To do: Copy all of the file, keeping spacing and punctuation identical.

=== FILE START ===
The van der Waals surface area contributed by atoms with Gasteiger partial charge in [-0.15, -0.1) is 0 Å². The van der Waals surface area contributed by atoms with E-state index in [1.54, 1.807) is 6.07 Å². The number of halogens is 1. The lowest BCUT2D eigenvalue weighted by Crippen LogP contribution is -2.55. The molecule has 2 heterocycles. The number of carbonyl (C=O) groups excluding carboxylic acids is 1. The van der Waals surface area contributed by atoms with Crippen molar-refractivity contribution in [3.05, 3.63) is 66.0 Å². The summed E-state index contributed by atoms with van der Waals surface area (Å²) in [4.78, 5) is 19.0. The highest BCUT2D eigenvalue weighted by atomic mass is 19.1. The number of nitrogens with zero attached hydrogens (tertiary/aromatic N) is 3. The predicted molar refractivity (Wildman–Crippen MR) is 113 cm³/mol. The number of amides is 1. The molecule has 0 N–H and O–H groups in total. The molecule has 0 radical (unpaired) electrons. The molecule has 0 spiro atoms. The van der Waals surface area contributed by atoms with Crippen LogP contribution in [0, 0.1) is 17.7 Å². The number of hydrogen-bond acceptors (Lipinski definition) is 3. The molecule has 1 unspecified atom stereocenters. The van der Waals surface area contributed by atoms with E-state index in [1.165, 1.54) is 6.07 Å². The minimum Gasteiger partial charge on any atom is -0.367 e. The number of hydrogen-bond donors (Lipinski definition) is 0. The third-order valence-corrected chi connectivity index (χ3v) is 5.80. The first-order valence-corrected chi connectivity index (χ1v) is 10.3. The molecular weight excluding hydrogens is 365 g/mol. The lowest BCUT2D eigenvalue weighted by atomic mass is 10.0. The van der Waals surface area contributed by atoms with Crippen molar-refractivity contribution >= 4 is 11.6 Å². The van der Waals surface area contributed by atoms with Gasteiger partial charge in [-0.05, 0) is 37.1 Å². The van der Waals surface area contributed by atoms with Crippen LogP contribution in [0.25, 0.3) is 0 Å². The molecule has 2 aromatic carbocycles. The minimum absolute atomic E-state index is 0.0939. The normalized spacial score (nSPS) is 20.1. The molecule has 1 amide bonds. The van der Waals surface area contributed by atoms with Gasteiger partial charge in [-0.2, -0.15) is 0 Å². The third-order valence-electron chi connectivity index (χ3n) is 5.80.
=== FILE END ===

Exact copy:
The van der Waals surface area contributed by atoms with Gasteiger partial charge in [-0.15, -0.1) is 0 Å². The van der Waals surface area contributed by atoms with E-state index in [1.54, 1.807) is 6.07 Å². The number of halogens is 1. The lowest BCUT2D eigenvalue weighted by Crippen LogP contribution is -2.55. The molecule has 2 heterocycles. The number of carbonyl (C=O) groups excluding carboxylic acids is 1. The van der Waals surface area contributed by atoms with Crippen molar-refractivity contribution in [3.05, 3.63) is 66.0 Å². The summed E-state index contributed by atoms with van der Waals surface area (Å²) in [4.78, 5) is 19.0. The highest BCUT2D eigenvalue weighted by atomic mass is 19.1. The number of nitrogens with zero attached hydrogens (tertiary/aromatic N) is 3. The predicted molar refractivity (Wildman–Crippen MR) is 113 cm³/mol. The number of amides is 1. The molecule has 0 N–H and O–H groups in total. The molecule has 0 radical (unpaired) electrons. The molecule has 0 spiro atoms. The van der Waals surface area contributed by atoms with Crippen LogP contribution in [0, 0.1) is 17.7 Å². The number of hydrogen-bond acceptors (Lipinski definition) is 3. The molecule has 1 unspecified atom stereocenters. The van der Waals surface area contributed by atoms with E-state index in [1.165, 1.54) is 6.07 Å². The minimum Gasteiger partial charge on any atom is -0.367 e. The number of hydrogen-bond donors (Lipinski definition) is 0. The third-order valence-corrected chi connectivity index (χ3v) is 5.80. The first-order valence-corrected chi connectivity index (χ1v) is 10.3. The molecular weight excluding hydrogens is 365 g/mol. The lowest BCUT2D eigenvalue weighted by atomic mass is 10.0. The van der Waals surface area contributed by atoms with Crippen molar-refractivity contribution >= 4 is 11.6 Å². The van der Waals surface area contributed by atoms with Gasteiger partial charge in [-0.05, 0) is 37.1 Å². The van der Waals surface area contributed by atoms with Crippen LogP contribution in [0.25, 0.3) is 0 Å². The molecule has 2 aromatic carbocycles. The minimum absolute atomic E-state index is 0.0939. The normalized spacial score (nSPS) is 20.1. The molecule has 1 amide bonds. The van der Waals surface area contributed by atoms with Gasteiger partial charge in [-0.2, -0.15) is 0 Å². The third-order valence-electron chi connectivity index (χ3n) is 5.80.